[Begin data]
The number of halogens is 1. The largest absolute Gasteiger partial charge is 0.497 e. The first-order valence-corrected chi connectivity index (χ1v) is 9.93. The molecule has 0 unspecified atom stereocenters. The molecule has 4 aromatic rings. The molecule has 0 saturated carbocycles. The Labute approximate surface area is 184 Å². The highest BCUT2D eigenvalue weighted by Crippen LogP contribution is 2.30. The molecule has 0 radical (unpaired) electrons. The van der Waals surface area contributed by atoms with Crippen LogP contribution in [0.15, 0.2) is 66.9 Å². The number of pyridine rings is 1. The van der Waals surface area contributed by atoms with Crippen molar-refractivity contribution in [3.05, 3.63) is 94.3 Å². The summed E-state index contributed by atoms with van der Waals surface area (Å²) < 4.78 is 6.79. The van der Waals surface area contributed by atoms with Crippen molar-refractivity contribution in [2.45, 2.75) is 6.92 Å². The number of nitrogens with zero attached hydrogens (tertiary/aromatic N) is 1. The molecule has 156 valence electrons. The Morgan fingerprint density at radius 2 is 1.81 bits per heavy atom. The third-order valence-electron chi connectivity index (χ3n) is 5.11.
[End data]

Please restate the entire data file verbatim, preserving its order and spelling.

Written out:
The number of halogens is 1. The largest absolute Gasteiger partial charge is 0.497 e. The first-order valence-corrected chi connectivity index (χ1v) is 9.93. The molecule has 0 unspecified atom stereocenters. The molecule has 4 aromatic rings. The molecule has 0 saturated carbocycles. The Labute approximate surface area is 184 Å². The highest BCUT2D eigenvalue weighted by Crippen LogP contribution is 2.30. The molecule has 0 radical (unpaired) electrons. The van der Waals surface area contributed by atoms with Crippen LogP contribution in [0.15, 0.2) is 66.9 Å². The number of pyridine rings is 1. The van der Waals surface area contributed by atoms with Crippen molar-refractivity contribution in [3.05, 3.63) is 94.3 Å². The summed E-state index contributed by atoms with van der Waals surface area (Å²) < 4.78 is 6.79. The van der Waals surface area contributed by atoms with Crippen molar-refractivity contribution in [2.45, 2.75) is 6.92 Å². The number of nitrogens with zero attached hydrogens (tertiary/aromatic N) is 1. The molecule has 156 valence electrons. The Morgan fingerprint density at radius 2 is 1.81 bits per heavy atom. The third-order valence-electron chi connectivity index (χ3n) is 5.11.